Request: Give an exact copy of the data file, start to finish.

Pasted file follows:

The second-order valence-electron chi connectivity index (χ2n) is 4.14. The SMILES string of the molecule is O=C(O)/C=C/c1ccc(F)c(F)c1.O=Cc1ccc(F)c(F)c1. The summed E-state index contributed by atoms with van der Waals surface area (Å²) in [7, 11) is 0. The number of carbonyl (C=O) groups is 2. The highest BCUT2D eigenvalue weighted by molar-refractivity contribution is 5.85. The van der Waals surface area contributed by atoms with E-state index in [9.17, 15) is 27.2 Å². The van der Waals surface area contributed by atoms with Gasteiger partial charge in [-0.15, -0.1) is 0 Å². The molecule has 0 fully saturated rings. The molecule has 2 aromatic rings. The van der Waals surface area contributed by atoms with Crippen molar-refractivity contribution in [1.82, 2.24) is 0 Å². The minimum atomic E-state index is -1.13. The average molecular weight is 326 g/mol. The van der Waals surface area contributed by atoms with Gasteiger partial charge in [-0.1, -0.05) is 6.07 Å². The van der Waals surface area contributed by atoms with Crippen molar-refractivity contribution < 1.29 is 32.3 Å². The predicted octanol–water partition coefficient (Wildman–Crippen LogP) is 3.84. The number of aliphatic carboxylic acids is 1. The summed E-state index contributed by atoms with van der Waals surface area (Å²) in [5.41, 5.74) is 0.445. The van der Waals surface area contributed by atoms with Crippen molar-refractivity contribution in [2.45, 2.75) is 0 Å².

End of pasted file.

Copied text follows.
The second-order valence-electron chi connectivity index (χ2n) is 4.14. The SMILES string of the molecule is O=C(O)/C=C/c1ccc(F)c(F)c1.O=Cc1ccc(F)c(F)c1. The summed E-state index contributed by atoms with van der Waals surface area (Å²) in [7, 11) is 0. The number of carbonyl (C=O) groups is 2. The highest BCUT2D eigenvalue weighted by molar-refractivity contribution is 5.85. The van der Waals surface area contributed by atoms with E-state index in [9.17, 15) is 27.2 Å². The van der Waals surface area contributed by atoms with Gasteiger partial charge in [-0.15, -0.1) is 0 Å². The molecule has 0 fully saturated rings. The molecule has 2 aromatic rings. The van der Waals surface area contributed by atoms with Crippen molar-refractivity contribution in [1.82, 2.24) is 0 Å². The minimum atomic E-state index is -1.13. The average molecular weight is 326 g/mol. The van der Waals surface area contributed by atoms with Gasteiger partial charge in [-0.1, -0.05) is 6.07 Å². The van der Waals surface area contributed by atoms with Crippen molar-refractivity contribution < 1.29 is 32.3 Å². The predicted octanol–water partition coefficient (Wildman–Crippen LogP) is 3.84. The number of aliphatic carboxylic acids is 1. The summed E-state index contributed by atoms with van der Waals surface area (Å²) in [5.41, 5.74) is 0.445. The van der Waals surface area contributed by atoms with Crippen molar-refractivity contribution in [2.45, 2.75) is 0 Å².